The U.S. Air Force, in a likely response to Russian aggression, announced that it deployed six nuclear-capable B-52 bombers to Europe last week for “theater integration and flying training” exercises with NATO allies and partners, a move that has irked the Kremlin.
On Wednesday, the U.S. Air Force revealed in a press release that B-52 bombers were flying coordinated missions from Indo-Pacific, home to tensions between America and China, and Europe, where United States-Russia hostilities remain alive and well.
The U.S. Air Force noted:
Collectively, the flights from the Indo-Pacific and Europe demonstrated U.S. commitment to allies and partners through the global employment of military forces.
The U.S. deployed B-52s the Indo-Pacific as China militarizes man-made islands and continues to engage with territorial disputes with American allies in the area’s South China Sea. Russia also has an interest in the region.
In the press release, the Air Force further explained that the B-52s deployed to Europe to “conduct training with NATO allies and partners in order to enhance interoperability and readiness. … Strategic bomber missions enhance the readiness and training necessary to respond to any potential crisis or challenge across the globe.”
Early this month, Gen. Curtis Scaparrotti, the U.S. European Command (EUCOM) head and NATO’s supreme allied commander in Europe, painted a grim picture of America’s standing ability to credibly deter Russian aggression in the region, noting that Moscow’s efforts to modernize its armed forces are eroding the United Sates’s military advantage in Europe.
America’s B-52 deployments came as Russia celebrated the fifth anniversary of its annexation of Crimea from Ukraine, which has triggered a war between Kremlin-backed separatists and forces loyal to the Ukrainian government that has killed and wounded thousands, CNN noted.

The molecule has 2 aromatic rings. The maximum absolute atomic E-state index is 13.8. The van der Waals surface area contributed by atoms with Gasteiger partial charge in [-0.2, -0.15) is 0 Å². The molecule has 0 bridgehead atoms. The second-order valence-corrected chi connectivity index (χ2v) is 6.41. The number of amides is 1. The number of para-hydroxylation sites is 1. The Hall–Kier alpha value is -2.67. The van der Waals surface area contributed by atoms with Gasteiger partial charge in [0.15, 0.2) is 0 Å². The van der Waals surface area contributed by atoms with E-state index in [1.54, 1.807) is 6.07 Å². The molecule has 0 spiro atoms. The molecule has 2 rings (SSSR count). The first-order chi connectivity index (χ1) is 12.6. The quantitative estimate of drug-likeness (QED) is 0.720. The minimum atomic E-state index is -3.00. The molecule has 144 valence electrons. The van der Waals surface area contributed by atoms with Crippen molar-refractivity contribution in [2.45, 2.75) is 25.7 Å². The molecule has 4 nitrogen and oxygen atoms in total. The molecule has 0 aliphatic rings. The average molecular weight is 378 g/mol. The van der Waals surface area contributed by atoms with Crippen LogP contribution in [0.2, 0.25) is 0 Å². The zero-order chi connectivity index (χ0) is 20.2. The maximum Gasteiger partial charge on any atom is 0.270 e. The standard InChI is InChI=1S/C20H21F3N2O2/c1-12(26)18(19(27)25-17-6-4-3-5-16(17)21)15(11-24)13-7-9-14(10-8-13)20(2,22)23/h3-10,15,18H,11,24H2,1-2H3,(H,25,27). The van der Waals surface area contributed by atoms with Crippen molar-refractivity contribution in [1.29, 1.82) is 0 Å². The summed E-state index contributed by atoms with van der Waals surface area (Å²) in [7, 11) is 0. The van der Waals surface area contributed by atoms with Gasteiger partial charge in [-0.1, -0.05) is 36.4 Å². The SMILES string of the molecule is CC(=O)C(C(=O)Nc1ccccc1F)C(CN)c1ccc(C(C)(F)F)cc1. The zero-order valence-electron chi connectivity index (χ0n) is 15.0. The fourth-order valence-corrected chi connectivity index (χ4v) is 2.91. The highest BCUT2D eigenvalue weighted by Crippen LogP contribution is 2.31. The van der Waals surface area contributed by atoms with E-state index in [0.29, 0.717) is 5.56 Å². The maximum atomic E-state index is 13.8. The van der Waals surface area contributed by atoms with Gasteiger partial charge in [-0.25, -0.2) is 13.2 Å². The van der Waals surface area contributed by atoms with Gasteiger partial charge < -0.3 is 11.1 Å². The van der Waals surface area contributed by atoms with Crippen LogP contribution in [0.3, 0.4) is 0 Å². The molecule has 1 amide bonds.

The U.S. nuclear-capable deployment further fuels ongoing tensions between Russia and the United States, the state-run TASS News agency reported Thursday.
Dmitry Peskov, a spokesman for Russian President Vladimir Putin told reporters about the B-52 deployment to Europe, “It goes without saying that such actions by the United States by no means strengthen the climate of security and stability in a region adjoining Russia. On the contrary, this breeds more tensions. We find such actions by Washington regrettable.”
China has also warned against the naval presence of the U.S. and its Western allies in the South China Sea.
Last week, Gen. Curtis Scaparrotti stressed the necessity to keep tabs on Russia-China military cooperation in Europe. Under Trump, the U.S. is mainly prioritizing combating America’s strategic competitors, Russia and China, while keeping the pressure of lingering jihadi groups.
The U.S. Air Force announced last week:
A Bomber Task Force deployment of B-52 Stratofortress aircraft, Airmen and support equipment from the 2nd Bomb Wing, Barksdale Air Force Base, Louisiana, have arrived in the U.S. European Command area of operations for a deployment to conduct theater integration and flying training, March 14.
The deployment also includes joint and allied training in the U.S. European Command theater to improve bomber interoperability. Training with joint partners, allied nations and other U.S. Air Force units contributes to our ready and postured forces and enables us to build enduring and strategic relationships necessary to confront a broad range of global challenges.
The B-52 is in the process of undergoing upgrades to make the subsonic heavy bomber that remains the mainstay of America’s strategic fleet after more than 50 years of service more lethal.
Relying on Boeing, the U.S. Air Forces is seeking to equip the B-52s with Long Range Stand-Off (LRSO) Cruise Missile and allow them to carry more smart bombs as part of what top military brass considers much-needed upgrades expected to cost up to $11.9 billion over eight years. However, as of this week, no funds have been approved for the modernization, which the U.S. military believes falls behind China and Russia.